Social Smokers Have the Same Risk for Heart Disease As Everyday Smokers

Smoking Cigarette
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The ‘I just smoke cigarettes when I drink’ excuse isn’t going to work anymore, says a new study from Ohio State University. Casual smokers who only light up in social situations (and are always trying to bum cigs off of the honest, pack-a-day smokers) have just as high a risk for developing high blood pressure and cardiovascular disease as everyday smokers.

For the study, which appeared in the American Journal of Health Promotion, researchers found that out of the almost 40,000 people surveyed about 10% identified themselves as social smokers, which was defined as not smoking every day—around 17% said they lit up daily. From that pool of casual and daily smokers, the scientists found that about 75% had high blood pressure and 54% had high cholesterol, both of which increase your risk of developing heart disease.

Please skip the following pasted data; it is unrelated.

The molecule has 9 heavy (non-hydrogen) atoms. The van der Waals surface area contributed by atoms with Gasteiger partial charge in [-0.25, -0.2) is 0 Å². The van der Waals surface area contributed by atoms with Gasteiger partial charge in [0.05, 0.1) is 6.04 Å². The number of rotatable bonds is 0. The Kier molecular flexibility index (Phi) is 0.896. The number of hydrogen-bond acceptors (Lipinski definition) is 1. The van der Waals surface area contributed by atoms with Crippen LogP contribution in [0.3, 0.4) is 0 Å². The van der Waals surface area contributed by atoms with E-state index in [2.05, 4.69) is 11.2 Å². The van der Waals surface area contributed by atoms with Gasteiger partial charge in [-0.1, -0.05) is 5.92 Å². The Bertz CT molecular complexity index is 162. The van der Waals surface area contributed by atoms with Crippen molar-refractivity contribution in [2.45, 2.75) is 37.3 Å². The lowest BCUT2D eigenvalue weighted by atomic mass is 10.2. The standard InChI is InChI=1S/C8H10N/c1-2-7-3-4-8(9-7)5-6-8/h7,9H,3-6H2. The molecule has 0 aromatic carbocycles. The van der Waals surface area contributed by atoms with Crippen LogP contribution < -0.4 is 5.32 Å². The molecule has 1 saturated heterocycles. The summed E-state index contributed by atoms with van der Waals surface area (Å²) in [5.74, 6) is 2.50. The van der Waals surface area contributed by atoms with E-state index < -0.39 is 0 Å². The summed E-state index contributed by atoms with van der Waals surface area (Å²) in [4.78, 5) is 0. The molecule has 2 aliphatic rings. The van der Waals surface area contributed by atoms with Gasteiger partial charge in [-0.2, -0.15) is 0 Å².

“Not smoking at all is the best way to go. Even smoking in a social situation is detrimental to your cardiovascular health,” said study lead Kate Gawlik, R.N., assistant professor of clinical nursing. “One in 10 people in this study said they sometimes smoke, and many of them are young and already on the path to heart disease. Doctors and nurses need to educate patients that social smoking is still a major health risk and is not a long-term healthy choice.”

If you’d like to quit smoking, or quit smoking socially, check out the American Cancer Society’s helpful guide to dropping the smelly and harmful habit. Along with smoking cessation, the authors note that making some simple lifestyle behavior changes—like aspirin therapy, blood pressure control, cholesterol management, and stress management—can help lower your risk of chronic disease if you’ve been smoking awhile.

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